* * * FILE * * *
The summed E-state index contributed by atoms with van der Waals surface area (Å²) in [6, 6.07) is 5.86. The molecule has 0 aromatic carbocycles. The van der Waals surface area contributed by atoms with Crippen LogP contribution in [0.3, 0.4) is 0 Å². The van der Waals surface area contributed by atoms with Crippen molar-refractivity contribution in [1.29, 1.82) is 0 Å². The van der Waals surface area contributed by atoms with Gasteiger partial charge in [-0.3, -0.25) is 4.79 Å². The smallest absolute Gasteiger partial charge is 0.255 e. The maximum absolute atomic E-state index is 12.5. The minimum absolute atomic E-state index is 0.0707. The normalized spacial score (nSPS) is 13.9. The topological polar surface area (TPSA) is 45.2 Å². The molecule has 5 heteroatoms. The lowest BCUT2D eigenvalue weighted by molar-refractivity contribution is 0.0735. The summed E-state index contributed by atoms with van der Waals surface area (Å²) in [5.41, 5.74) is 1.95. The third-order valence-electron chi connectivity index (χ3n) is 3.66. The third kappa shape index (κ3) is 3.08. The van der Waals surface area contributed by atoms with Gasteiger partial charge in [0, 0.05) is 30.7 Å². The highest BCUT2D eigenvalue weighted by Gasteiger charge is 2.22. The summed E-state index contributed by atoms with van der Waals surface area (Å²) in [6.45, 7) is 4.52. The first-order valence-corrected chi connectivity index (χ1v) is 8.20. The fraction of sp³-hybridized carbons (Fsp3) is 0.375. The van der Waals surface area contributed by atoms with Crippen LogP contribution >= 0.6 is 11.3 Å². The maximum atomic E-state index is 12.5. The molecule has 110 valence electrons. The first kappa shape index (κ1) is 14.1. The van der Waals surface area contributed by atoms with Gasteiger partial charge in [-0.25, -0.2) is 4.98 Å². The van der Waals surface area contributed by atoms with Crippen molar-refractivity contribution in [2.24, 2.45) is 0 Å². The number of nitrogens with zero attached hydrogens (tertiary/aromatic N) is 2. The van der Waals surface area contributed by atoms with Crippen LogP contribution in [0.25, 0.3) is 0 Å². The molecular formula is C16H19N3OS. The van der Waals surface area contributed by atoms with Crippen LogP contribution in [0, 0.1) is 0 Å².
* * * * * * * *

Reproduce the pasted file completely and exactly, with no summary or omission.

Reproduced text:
The summed E-state index contributed by atoms with van der Waals surface area (Å²) in [6, 6.07) is 5.86. The molecule has 0 aromatic carbocycles. The van der Waals surface area contributed by atoms with Crippen LogP contribution in [0.3, 0.4) is 0 Å². The van der Waals surface area contributed by atoms with Crippen molar-refractivity contribution in [1.29, 1.82) is 0 Å². The van der Waals surface area contributed by atoms with Gasteiger partial charge in [-0.3, -0.25) is 4.79 Å². The smallest absolute Gasteiger partial charge is 0.255 e. The maximum absolute atomic E-state index is 12.5. The minimum absolute atomic E-state index is 0.0707. The normalized spacial score (nSPS) is 13.9. The topological polar surface area (TPSA) is 45.2 Å². The molecule has 5 heteroatoms. The lowest BCUT2D eigenvalue weighted by molar-refractivity contribution is 0.0735. The summed E-state index contributed by atoms with van der Waals surface area (Å²) in [5.41, 5.74) is 1.95. The third-order valence-electron chi connectivity index (χ3n) is 3.66. The third kappa shape index (κ3) is 3.08. The van der Waals surface area contributed by atoms with Gasteiger partial charge in [0, 0.05) is 30.7 Å². The highest BCUT2D eigenvalue weighted by Gasteiger charge is 2.22. The summed E-state index contributed by atoms with van der Waals surface area (Å²) in [6.45, 7) is 4.52. The first-order valence-corrected chi connectivity index (χ1v) is 8.20. The fraction of sp³-hybridized carbons (Fsp3) is 0.375. The van der Waals surface area contributed by atoms with Crippen LogP contribution >= 0.6 is 11.3 Å². The maximum atomic E-state index is 12.5. The molecule has 110 valence electrons. The first kappa shape index (κ1) is 14.1. The van der Waals surface area contributed by atoms with Gasteiger partial charge in [-0.25, -0.2) is 4.98 Å². The van der Waals surface area contributed by atoms with Crippen molar-refractivity contribution in [2.24, 2.45) is 0 Å². The number of nitrogens with zero attached hydrogens (tertiary/aromatic N) is 2. The van der Waals surface area contributed by atoms with Crippen LogP contribution in [0.25, 0.3) is 0 Å². The molecular formula is C16H19N3OS. The van der Waals surface area contributed by atoms with Crippen LogP contribution in [0, 0.1) is 0 Å².